The box set can be a tricky business. Generally produced by obsessives for the similarly afflicted, classical music collections are particularly notorious for digging too deep in an effort to document the under-appreciated.
Not so with this lovely new collection from Sweden’s 1631 Recordings. The label has earned an international reputation for issuing quality releases. This box of 30 selections features 111 minutes of work from six names you won’t soon forget.
Dustin O’Halloran is first. His handsome touch on the piano is paired with Iceland’s remarkable cellist Gyda Valtýsdóttir. “An Empty Space” is gently paced and passionate. For such a sparsely composed piece, its emotion runs thick. O’Halloran’s “The Length of Shadows” is similarly poignant.
Hauschka (a.k.a. Volker Bertelmann) is next with five pieces. His performances are light and unpretentious. If new classical music had a folk subgenre, you’d find him at the lead of the movement. “Shy” is disarmingly unassuming. “6 AM” is more dramatic, and every bit as accessible.
Oskar Schuster’s six contributions are delicately cinematic. “Sedmikrásky” and “Kyiv” are two stand-outs. But his style is consistently distinctive, even amongst this lengthy collection’s roster of new classical artists.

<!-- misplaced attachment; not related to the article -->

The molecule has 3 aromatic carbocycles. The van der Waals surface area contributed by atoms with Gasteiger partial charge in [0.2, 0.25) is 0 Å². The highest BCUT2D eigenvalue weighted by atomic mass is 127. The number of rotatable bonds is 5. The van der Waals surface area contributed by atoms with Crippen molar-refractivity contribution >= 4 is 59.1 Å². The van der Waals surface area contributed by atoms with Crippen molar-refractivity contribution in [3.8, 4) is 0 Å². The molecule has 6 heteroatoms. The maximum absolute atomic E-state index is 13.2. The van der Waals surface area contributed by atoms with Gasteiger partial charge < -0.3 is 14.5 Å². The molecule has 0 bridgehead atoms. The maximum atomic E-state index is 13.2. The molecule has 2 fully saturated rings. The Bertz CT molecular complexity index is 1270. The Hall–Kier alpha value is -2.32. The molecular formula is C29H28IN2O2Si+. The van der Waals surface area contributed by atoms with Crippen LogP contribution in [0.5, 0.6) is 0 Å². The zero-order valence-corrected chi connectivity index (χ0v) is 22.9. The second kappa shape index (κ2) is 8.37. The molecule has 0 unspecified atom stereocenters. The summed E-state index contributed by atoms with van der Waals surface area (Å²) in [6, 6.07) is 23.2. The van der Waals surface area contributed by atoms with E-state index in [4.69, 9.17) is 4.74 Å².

Dmitry Evgrafov is perhaps the least romantic of the contributors, as the titles “Output One,” “Output Two” and “Output Three” make clear. He adds a welcome modernist flair to the box set. Evgrafov’s fourth piece, “Afterthought” is nothing of the kind.
Sophie Hutchings’ seven lo-fi solo piano recordings add further dimension to the box. Her compositions balance the complexity of great new classical music with a natural melodic flair.
Finally, Library Tapes offers the five-part “Komorebi.” Sweden’s David Wenngren has recorded multiple albums under that stage name since 2005. Featuring a bed of electronics under his piano, this is a major work by a respected – if not widely known – artist. Watch for his new album Patterns (Repeat) on 1631 Recordings June 1.